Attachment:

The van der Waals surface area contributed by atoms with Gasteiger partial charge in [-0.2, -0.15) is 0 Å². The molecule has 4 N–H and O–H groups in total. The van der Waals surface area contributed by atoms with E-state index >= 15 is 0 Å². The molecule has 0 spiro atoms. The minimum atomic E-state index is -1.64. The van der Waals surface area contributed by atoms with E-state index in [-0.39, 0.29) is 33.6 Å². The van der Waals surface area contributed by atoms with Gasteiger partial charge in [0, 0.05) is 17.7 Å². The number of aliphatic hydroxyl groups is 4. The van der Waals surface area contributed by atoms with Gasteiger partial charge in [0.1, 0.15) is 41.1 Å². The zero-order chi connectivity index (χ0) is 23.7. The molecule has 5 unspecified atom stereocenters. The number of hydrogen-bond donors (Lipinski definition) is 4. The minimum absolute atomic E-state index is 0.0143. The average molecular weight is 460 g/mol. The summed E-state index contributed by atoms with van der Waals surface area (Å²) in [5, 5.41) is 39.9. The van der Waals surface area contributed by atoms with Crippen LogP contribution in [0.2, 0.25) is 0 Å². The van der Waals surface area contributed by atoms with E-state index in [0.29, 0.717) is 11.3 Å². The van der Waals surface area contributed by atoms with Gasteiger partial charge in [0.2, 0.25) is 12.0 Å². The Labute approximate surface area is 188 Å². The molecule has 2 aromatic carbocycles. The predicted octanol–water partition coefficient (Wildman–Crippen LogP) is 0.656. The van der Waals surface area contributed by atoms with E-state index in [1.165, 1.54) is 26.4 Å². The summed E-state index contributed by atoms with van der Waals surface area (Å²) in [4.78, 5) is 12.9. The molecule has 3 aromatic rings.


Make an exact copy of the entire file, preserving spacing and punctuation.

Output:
The van der Waals surface area contributed by atoms with Gasteiger partial charge in [-0.2, -0.15) is 0 Å². The molecule has 4 N–H and O–H groups in total. The van der Waals surface area contributed by atoms with E-state index >= 15 is 0 Å². The molecule has 0 spiro atoms. The minimum atomic E-state index is -1.64. The van der Waals surface area contributed by atoms with E-state index in [-0.39, 0.29) is 33.6 Å². The van der Waals surface area contributed by atoms with Gasteiger partial charge in [0, 0.05) is 17.7 Å². The number of aliphatic hydroxyl groups is 4. The van der Waals surface area contributed by atoms with Gasteiger partial charge in [0.1, 0.15) is 41.1 Å². The zero-order chi connectivity index (χ0) is 23.7. The molecule has 5 unspecified atom stereocenters. The number of hydrogen-bond donors (Lipinski definition) is 4. The minimum absolute atomic E-state index is 0.0143. The average molecular weight is 460 g/mol. The summed E-state index contributed by atoms with van der Waals surface area (Å²) in [5, 5.41) is 39.9. The van der Waals surface area contributed by atoms with Crippen LogP contribution in [0.2, 0.25) is 0 Å². The van der Waals surface area contributed by atoms with E-state index in [0.29, 0.717) is 11.3 Å². The van der Waals surface area contributed by atoms with Gasteiger partial charge in [0.2, 0.25) is 12.0 Å². The Labute approximate surface area is 188 Å². The molecule has 2 aromatic carbocycles. The predicted octanol–water partition coefficient (Wildman–Crippen LogP) is 0.656. The van der Waals surface area contributed by atoms with E-state index in [1.165, 1.54) is 26.4 Å². The summed E-state index contributed by atoms with van der Waals surface area (Å²) in [4.78, 5) is 12.9. The molecule has 3 aromatic rings.